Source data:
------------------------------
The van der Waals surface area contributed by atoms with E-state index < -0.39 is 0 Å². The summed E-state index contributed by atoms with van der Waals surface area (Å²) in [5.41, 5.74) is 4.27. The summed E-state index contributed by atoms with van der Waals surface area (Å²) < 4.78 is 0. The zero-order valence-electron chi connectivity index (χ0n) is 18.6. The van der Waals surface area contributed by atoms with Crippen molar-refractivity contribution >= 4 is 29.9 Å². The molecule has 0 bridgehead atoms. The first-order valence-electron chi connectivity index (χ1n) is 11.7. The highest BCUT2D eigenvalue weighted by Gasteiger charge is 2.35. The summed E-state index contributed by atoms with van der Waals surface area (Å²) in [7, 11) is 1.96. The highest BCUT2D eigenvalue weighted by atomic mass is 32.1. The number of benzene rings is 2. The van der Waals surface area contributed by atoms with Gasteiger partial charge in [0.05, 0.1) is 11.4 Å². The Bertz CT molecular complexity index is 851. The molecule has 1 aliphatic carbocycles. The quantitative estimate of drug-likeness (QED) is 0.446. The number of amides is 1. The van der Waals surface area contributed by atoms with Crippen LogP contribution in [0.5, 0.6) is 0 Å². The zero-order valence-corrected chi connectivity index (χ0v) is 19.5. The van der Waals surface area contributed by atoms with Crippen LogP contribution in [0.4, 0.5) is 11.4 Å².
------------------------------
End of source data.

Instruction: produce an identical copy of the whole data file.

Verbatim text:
The van der Waals surface area contributed by atoms with E-state index < -0.39 is 0 Å². The summed E-state index contributed by atoms with van der Waals surface area (Å²) in [5.41, 5.74) is 4.27. The summed E-state index contributed by atoms with van der Waals surface area (Å²) < 4.78 is 0. The zero-order valence-electron chi connectivity index (χ0n) is 18.6. The van der Waals surface area contributed by atoms with Crippen molar-refractivity contribution >= 4 is 29.9 Å². The molecule has 0 bridgehead atoms. The first-order valence-electron chi connectivity index (χ1n) is 11.7. The highest BCUT2D eigenvalue weighted by Gasteiger charge is 2.35. The summed E-state index contributed by atoms with van der Waals surface area (Å²) in [7, 11) is 1.96. The highest BCUT2D eigenvalue weighted by atomic mass is 32.1. The number of benzene rings is 2. The van der Waals surface area contributed by atoms with Gasteiger partial charge in [0.05, 0.1) is 11.4 Å². The Bertz CT molecular complexity index is 851. The molecule has 1 aliphatic carbocycles. The quantitative estimate of drug-likeness (QED) is 0.446. The number of amides is 1. The van der Waals surface area contributed by atoms with Crippen LogP contribution in [0.5, 0.6) is 0 Å². The zero-order valence-corrected chi connectivity index (χ0v) is 19.5. The van der Waals surface area contributed by atoms with Crippen LogP contribution in [0.4, 0.5) is 11.4 Å².